As far as the leveraged products with reset are concerned, they are very close to short term options. Though many of them have substantially better liquidity and way smaller bid/ask spreads. So the dilemma is similar - would you buy a long-term option knowing that it's value is going to shrink even if the underlying price stays flat? one would probably buy it only to hedge or to boost short term expectations.
    Nov 4, 2010. 07:30 AM | Likes Like |Link to Comment
  • Arena's Lorcaserin: What Now? [View article]
    Bye-bye ARNA!
    See you at $0.30's :-)
    Sep 22, 2010. 04:31 PM | 1 Like Like |Link to Comment
  • Arena's Lorcaserin: What Now? [View article]
    That's true. but putting together a probability-weighted average as a price estimate requires to take into consideration as many scenarios as possible. What kind of probability is assigned to each scenario is a matter of a personal belief.
    Some people don't like or trust books. But it doesn't hurt to get to know what is in there.
    My favorite joke is a question:
    - How to get to know when the management is lying?
    - Their lips are moving.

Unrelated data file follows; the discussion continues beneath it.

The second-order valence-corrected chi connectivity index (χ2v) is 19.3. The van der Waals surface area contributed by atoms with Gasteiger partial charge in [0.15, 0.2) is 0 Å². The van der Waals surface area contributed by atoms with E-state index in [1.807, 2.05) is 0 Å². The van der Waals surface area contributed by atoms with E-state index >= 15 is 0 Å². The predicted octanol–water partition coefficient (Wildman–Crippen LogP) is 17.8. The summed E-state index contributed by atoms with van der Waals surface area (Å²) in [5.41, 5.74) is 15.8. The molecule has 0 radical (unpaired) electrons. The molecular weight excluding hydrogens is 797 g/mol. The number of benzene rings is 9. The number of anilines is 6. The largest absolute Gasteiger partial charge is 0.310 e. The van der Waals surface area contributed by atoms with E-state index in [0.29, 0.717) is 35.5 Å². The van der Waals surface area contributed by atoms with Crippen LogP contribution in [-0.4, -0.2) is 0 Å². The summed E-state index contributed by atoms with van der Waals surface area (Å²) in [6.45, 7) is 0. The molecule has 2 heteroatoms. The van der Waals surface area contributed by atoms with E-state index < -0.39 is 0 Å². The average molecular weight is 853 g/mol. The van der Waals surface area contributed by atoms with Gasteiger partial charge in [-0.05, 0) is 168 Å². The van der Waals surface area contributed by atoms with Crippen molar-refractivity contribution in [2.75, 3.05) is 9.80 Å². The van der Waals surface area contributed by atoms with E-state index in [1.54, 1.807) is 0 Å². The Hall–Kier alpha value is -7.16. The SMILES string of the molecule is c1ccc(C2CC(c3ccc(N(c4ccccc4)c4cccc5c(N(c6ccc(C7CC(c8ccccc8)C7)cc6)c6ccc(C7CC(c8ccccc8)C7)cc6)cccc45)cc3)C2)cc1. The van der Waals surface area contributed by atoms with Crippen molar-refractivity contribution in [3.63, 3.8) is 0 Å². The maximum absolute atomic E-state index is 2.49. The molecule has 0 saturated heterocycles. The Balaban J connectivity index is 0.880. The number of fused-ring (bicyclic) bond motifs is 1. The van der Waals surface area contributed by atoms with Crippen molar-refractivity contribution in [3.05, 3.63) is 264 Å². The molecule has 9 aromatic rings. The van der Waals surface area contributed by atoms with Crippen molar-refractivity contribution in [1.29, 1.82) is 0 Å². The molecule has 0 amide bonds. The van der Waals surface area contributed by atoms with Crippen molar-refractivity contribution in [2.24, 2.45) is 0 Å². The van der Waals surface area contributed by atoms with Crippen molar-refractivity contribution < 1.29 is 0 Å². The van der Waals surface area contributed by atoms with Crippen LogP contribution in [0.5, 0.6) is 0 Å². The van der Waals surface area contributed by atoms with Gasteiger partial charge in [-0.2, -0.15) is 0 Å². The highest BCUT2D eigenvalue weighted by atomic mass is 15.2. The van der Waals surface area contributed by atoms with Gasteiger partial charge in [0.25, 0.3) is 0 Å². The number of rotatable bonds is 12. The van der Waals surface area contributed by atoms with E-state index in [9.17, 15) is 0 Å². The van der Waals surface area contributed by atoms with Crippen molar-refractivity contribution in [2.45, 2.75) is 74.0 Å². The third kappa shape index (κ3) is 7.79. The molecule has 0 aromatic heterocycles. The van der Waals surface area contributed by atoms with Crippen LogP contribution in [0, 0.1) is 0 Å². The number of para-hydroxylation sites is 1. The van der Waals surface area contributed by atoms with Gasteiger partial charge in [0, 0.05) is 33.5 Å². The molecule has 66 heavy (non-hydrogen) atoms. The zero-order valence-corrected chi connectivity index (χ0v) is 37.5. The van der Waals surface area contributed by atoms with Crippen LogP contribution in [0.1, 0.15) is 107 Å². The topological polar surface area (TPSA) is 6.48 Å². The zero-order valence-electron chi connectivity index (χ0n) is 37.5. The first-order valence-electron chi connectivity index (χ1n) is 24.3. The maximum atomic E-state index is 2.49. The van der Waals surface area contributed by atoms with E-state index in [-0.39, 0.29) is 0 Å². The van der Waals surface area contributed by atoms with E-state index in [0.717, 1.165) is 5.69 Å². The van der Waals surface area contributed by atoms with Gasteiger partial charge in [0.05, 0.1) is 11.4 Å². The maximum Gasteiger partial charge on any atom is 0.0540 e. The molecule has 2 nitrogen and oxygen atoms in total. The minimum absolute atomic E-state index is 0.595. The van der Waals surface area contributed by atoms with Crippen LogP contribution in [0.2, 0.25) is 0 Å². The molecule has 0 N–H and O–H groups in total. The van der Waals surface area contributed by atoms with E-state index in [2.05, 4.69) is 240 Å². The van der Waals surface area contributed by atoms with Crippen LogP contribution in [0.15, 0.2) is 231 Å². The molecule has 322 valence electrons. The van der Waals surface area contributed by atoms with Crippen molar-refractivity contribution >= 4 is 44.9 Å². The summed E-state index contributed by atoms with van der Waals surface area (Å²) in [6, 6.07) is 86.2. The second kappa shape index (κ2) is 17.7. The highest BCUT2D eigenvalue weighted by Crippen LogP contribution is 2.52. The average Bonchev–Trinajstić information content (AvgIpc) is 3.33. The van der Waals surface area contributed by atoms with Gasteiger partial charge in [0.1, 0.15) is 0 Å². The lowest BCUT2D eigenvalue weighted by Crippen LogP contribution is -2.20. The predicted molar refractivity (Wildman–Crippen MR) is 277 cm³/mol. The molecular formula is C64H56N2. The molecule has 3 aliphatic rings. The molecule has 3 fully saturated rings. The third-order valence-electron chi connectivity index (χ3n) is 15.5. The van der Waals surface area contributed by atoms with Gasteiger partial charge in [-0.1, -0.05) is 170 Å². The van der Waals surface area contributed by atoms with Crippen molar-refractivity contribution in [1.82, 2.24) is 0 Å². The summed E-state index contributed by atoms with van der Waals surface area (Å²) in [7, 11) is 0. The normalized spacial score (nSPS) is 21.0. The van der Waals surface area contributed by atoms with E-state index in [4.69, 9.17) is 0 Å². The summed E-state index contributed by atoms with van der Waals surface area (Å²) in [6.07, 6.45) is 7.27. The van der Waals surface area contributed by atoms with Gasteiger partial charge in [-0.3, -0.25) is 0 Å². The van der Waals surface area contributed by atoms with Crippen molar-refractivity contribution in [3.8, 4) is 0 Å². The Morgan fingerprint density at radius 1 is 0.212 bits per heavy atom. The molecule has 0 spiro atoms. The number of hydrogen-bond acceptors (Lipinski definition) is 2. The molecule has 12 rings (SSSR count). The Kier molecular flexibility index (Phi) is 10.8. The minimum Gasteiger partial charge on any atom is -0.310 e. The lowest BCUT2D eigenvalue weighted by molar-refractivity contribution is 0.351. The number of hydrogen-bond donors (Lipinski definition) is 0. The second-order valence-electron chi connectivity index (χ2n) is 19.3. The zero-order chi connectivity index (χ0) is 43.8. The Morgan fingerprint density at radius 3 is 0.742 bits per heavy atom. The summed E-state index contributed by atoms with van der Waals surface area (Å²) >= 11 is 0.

Sep 19, 2010. 01:25 PM | Likes Like |Link to Comment
  • Arena's Lorcaserin: What Now? [View article]
    Thanks.
    Since your approach to Drug player is different from mine and based more on the knowledge of the industry rather than, I'd be very interested to hear your opinion on some Pharma players going totally nuts to my taste.
    Can I write you?
    Regards
    Sep 18, 2010. 12:16 PM | 2 Likes Like |Link to Comment
  • Arena's Lorcaserin: What Now? [View article]
    Do you know the difference between a chemists and an accountant?
    A chemists never opens the "books" :-)

    By the books Arena has $234,850,000 assets and $157,184,000 liabilities and $66,161,000 tangible assets overall while the number of shares outstanding is 112.35M.
    Conclusion #1 is if the company liquidated it's not that "shareholders are left with nothing" but $0.59 per share for a starter.
    Now, if you defined a target price one way or another and it turned to be on an upside, it means you estimate a gain potential.
    The next question is what is ARNA continues to slide down. How far? How long? And can you hold the punch? Averaging down is a great technique if you have an unlimited supply of cash.
    The company is trading at 3.5 Price/Book. I would guess the company spending $110,000,000 a year with only $100,000,000 liquid cash left, should trade at 0.5 P/B. Therefore, the conclusion #2 is ARNA may fall down to $0.29. In other words, ARNA has at least another 85% to lose.
    So I would probably wait till ARNA lands closer to $0.29 and then start thinking.

    Regards
    Sep 18, 2010. 11:23 AM | 4 Likes Like |Link to Comment